As I read more about this exciting old world of true bread (after all, store-bought bread is new, historically speaking), I became more and more intrigued. It took four years of research and dreaming before I was able to finally save enough money to purchase a grain mill and a strong enough stand mixer to begin making fresh bread for our larger-than-average family.
That was eight years ago, and now we wouldn't want to live without our fresh grains. However, since moving to Moçambique, we've had a nine-month stretch with no homemade bread. Although I had all of my favorite small appliances brought here in our humble shipment, I was unable to procure an electrical converter that is compatible with our more powerful machines. In the meantime, we've been purchasing our bread from a local bakery. While this is better (psychologically) than the square sliced loaf with a label from the grocery, it in no way compares to the soft, delicious, life-sustaining bread we've grown to enjoy and appreciate at home.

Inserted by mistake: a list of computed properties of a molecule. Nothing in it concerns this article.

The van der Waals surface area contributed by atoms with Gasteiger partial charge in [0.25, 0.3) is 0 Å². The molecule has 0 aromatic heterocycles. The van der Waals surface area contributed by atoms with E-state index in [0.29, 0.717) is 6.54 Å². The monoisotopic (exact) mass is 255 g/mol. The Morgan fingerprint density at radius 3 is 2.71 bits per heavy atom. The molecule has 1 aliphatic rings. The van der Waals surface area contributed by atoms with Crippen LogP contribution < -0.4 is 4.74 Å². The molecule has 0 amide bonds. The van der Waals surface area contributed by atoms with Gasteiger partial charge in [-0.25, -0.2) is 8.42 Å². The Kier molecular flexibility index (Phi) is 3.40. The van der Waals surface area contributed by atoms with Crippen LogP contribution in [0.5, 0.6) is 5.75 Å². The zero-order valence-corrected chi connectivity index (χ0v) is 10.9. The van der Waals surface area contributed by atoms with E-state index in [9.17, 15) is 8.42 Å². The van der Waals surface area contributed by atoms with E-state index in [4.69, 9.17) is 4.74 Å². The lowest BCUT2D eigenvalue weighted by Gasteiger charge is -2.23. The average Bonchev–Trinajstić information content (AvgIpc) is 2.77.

Thanks to my beautiful friend, Mindy, however, I now have temporary custody of a proper converter. To my profound joy, I spent a very productive morning last week in the kitchen making our very first batch of "real" bread. Slicing into a soft, warm loaf brought great satisfaction. It is my tradition to enjoy the first heel, as in my opinion, that's where all the flavor is (and I love the texture); but this time, I wanted to bestow this honor on our beloved Moçambican empregada, Leonora. She has never had this kind of bread, and I wanted her to share a little taste of our home. In this part of the world, "nice" is the word commonly used in English to describe something particularly delectable. Leonora was interested in having "more" of this "very nice" bread. Invariably, that's the response I get when I attempt to convert someone to fresh grains.
It's a beautiful mess.
Graham and Gabriela were anxious and took this very seriously, assuming the task of picking out less-than-perfect kernels before any would get into the final product.